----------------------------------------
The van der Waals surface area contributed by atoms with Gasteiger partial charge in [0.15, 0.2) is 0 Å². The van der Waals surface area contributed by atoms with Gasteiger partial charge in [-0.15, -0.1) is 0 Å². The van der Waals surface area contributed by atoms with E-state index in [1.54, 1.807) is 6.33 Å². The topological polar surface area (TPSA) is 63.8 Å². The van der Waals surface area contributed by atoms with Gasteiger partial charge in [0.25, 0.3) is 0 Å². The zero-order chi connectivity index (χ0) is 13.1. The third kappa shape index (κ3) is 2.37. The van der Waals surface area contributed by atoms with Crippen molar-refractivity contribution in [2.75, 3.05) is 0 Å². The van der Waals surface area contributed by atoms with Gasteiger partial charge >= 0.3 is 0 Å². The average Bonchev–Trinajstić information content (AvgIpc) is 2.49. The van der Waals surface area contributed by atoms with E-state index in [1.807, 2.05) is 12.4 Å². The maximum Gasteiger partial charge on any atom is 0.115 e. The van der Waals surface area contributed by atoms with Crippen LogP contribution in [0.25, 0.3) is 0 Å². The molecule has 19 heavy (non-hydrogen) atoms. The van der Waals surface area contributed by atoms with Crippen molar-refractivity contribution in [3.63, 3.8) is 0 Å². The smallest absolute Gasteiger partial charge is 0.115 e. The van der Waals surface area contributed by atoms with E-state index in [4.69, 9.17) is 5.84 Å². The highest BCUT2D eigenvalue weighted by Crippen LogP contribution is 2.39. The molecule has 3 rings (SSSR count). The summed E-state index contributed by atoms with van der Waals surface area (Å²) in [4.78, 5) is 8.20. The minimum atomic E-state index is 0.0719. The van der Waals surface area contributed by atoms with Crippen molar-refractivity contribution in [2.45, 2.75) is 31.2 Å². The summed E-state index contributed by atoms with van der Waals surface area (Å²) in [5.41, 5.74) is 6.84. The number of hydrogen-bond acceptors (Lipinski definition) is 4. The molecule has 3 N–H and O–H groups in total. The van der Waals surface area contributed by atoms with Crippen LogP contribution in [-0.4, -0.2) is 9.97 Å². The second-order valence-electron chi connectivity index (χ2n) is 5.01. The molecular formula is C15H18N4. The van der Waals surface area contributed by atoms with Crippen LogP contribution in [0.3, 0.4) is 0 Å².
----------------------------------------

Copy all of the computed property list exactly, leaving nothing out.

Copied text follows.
The van der Waals surface area contributed by atoms with Gasteiger partial charge in [0.15, 0.2) is 0 Å². The van der Waals surface area contributed by atoms with Gasteiger partial charge in [-0.15, -0.1) is 0 Å². The van der Waals surface area contributed by atoms with E-state index in [1.54, 1.807) is 6.33 Å². The topological polar surface area (TPSA) is 63.8 Å². The van der Waals surface area contributed by atoms with Gasteiger partial charge in [0.25, 0.3) is 0 Å². The zero-order chi connectivity index (χ0) is 13.1. The third kappa shape index (κ3) is 2.37. The van der Waals surface area contributed by atoms with Crippen molar-refractivity contribution in [2.75, 3.05) is 0 Å². The van der Waals surface area contributed by atoms with Gasteiger partial charge >= 0.3 is 0 Å². The average Bonchev–Trinajstić information content (AvgIpc) is 2.49. The van der Waals surface area contributed by atoms with E-state index in [1.807, 2.05) is 12.4 Å². The maximum Gasteiger partial charge on any atom is 0.115 e. The van der Waals surface area contributed by atoms with Crippen LogP contribution in [0.25, 0.3) is 0 Å². The molecule has 19 heavy (non-hydrogen) atoms. The van der Waals surface area contributed by atoms with Crippen molar-refractivity contribution in [3.63, 3.8) is 0 Å². The smallest absolute Gasteiger partial charge is 0.115 e. The van der Waals surface area contributed by atoms with E-state index in [4.69, 9.17) is 5.84 Å². The highest BCUT2D eigenvalue weighted by Crippen LogP contribution is 2.39. The molecule has 3 rings (SSSR count). The summed E-state index contributed by atoms with van der Waals surface area (Å²) in [4.78, 5) is 8.20. The minimum atomic E-state index is 0.0719. The van der Waals surface area contributed by atoms with Crippen molar-refractivity contribution in [2.45, 2.75) is 31.2 Å². The summed E-state index contributed by atoms with van der Waals surface area (Å²) in [5.41, 5.74) is 6.84. The number of hydrogen-bond acceptors (Lipinski definition) is 4. The molecule has 3 N–H and O–H groups in total. The van der Waals surface area contributed by atoms with Crippen LogP contribution in [-0.4, -0.2) is 9.97 Å². The second-order valence-electron chi connectivity index (χ2n) is 5.01. The molecular formula is C15H18N4. The van der Waals surface area contributed by atoms with Crippen LogP contribution in [0.3, 0.4) is 0 Å².